W-2 Phishing Scams Targeting More than Enterprises, Warns IRS

It happens daily. An employee receives an urgent email from a superior or executive requesting information, files or documents. Most of the time, it’s legitimate business.

But a new strand of W-2 phishing emails — sometimes known as business email compromise (BEC) — is using this standard routine to steal corporate payroll data, taxpayer information and valuable identities.

Per the latest warning from the IRS, a new salvo of phishing scams is portraying emails from executives that requests employee lists and sensitive W-2 forms. The phishers strategically target employees in payroll or human resources, making the request seem that much more legitimate.

“This is one of the most dangerous email phishing scams we’ve seen in a long time,” said IRS Commissioner John Koskinen in a news release on IRS.gov. “It can result in the large-scale theft of sensitive data that criminals can use to commit various crimes, including filing fraudulent tax returns. We need everyone’s help to turn the tide against this scheme.”

According to CSO Online, more than 30,000 taxpayers have already been affected by the W-2 scam in 2017. In 2016, some 145 organizations fell victim to these types of tax scams, which exposed thousands of records.

Broader Scope, More Phishing Targets

The W-2 phishing scam first appeared last year but has started circulating earlier in the tax season, the IRS warned. The attack has also broadened its scope, now targeting schools, healthcare, restaurants and staffing agencies — organizations that often have less training and awareness on cyber security best practices.

In some cases, the initial W-2 phishing attempt is followed by another email to a payroll employee or comptroller requesting a wire transfer be made to a specific account.

Unfortunately, some organizations have fallen victim to both the W-2 phishing scam and the wire fraud scheme — both of which leverage legitimate-looking emails from executives.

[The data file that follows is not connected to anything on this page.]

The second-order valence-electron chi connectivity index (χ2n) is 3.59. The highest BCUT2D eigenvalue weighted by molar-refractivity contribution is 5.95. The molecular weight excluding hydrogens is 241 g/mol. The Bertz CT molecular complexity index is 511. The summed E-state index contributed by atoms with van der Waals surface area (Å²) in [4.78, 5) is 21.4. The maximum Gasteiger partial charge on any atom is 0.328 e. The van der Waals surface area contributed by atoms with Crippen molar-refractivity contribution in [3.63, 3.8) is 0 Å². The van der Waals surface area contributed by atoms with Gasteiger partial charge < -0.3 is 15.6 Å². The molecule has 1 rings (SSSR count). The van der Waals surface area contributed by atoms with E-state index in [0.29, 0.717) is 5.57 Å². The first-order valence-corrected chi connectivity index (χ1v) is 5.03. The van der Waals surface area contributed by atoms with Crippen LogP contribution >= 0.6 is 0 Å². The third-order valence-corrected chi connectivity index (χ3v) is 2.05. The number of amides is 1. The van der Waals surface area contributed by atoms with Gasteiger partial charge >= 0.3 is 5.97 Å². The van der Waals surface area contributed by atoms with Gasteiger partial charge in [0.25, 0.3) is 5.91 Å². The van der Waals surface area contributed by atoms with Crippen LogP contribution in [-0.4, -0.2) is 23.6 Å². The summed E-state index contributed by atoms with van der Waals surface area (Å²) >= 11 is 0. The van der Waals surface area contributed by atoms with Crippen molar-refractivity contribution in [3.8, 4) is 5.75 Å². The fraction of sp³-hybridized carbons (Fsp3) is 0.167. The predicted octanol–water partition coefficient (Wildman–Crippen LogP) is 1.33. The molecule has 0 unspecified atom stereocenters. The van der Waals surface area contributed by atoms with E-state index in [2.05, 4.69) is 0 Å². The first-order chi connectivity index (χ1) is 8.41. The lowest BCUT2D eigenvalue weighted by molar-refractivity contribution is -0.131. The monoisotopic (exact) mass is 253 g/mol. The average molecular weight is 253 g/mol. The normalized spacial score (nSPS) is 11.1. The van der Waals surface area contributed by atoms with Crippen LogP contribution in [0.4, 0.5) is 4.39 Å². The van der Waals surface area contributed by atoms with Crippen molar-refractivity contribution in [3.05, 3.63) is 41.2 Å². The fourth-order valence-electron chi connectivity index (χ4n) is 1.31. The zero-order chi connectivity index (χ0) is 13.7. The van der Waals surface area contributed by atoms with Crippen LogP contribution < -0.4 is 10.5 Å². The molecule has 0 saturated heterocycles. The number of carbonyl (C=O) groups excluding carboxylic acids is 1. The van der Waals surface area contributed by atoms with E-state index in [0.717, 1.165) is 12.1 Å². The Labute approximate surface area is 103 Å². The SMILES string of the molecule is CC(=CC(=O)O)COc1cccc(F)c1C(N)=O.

Brian Krebs, CSO Online and Forbes have all reported on the new wave of W-2 phishing scams. Krebs, a noted cyber security researcher and investigative journalist, explains that these new scams are very much like standard “CEO Fraud” that relies on blind trust from employees to provide bosses or superiors anything they request. These are very common scams that occur at any time during the year.

Enterprise Cyber Security Has Cracks, Faults

While protecting taxpayer identities and information is critical during this time of year, the W-2 scams highlight alarming realities about corporate cyber security. The scams persist because they work. And they work because many organizations and enterprises have lax security controls.

If well-intentioned employees are falling victim to BEC scams, they’re likely clicking on any number of phishing links. These malicious URLs provide threat actors simple means for deploying malware payloads, which are used to steal intellectual property, credentials, sensitive data, employee records, customer information and more.

Defending Against W-2 Phishing Scams

Many people have been fooled by a phishing scam at one point in time or another. In a recent security report, Verizon estimates that 30 percent of phishing emails are opened and 12 percent of phishing targets click on the link or attachment.

But during tax season, it’s even more important to remain vigilant, particularly when using corporate email, devices and computers.

Implement these best practices for protecting your organizations and employees against W-2 and other phishing scams.

  • Communicate quickly. Alert all employees about the W-2 scam and provide directions on who they can notify if they think they’re being phished
  • Empower staff. Train employees on how to spot phishing emails; red flags include unknown senders, odd email headers, misspellings or poor grammar, abnormal requests, etc.
  • Be suspicious. Never click on links, respond to, or provide information to unknown parties
  • Instill a security culture. Build a year-round culture of cyber security diligence, which includes locking work stations, securing laptops, using strong passwords, being wary of phishing emails, ensuring identification badges are visible when on corporate grounds and challenging unknown visitors
  • Notify the authorities. Organizations that receive or fall victim to the W-2 scams should file a complaint with the FBI’s Internet Crime Complaint Center (IC3)

The IRS urges affected employers, organizations or companies to forward any W-2 phishing attempts to phishing@irs.gov and use “W-2 Scam” as the subject line.

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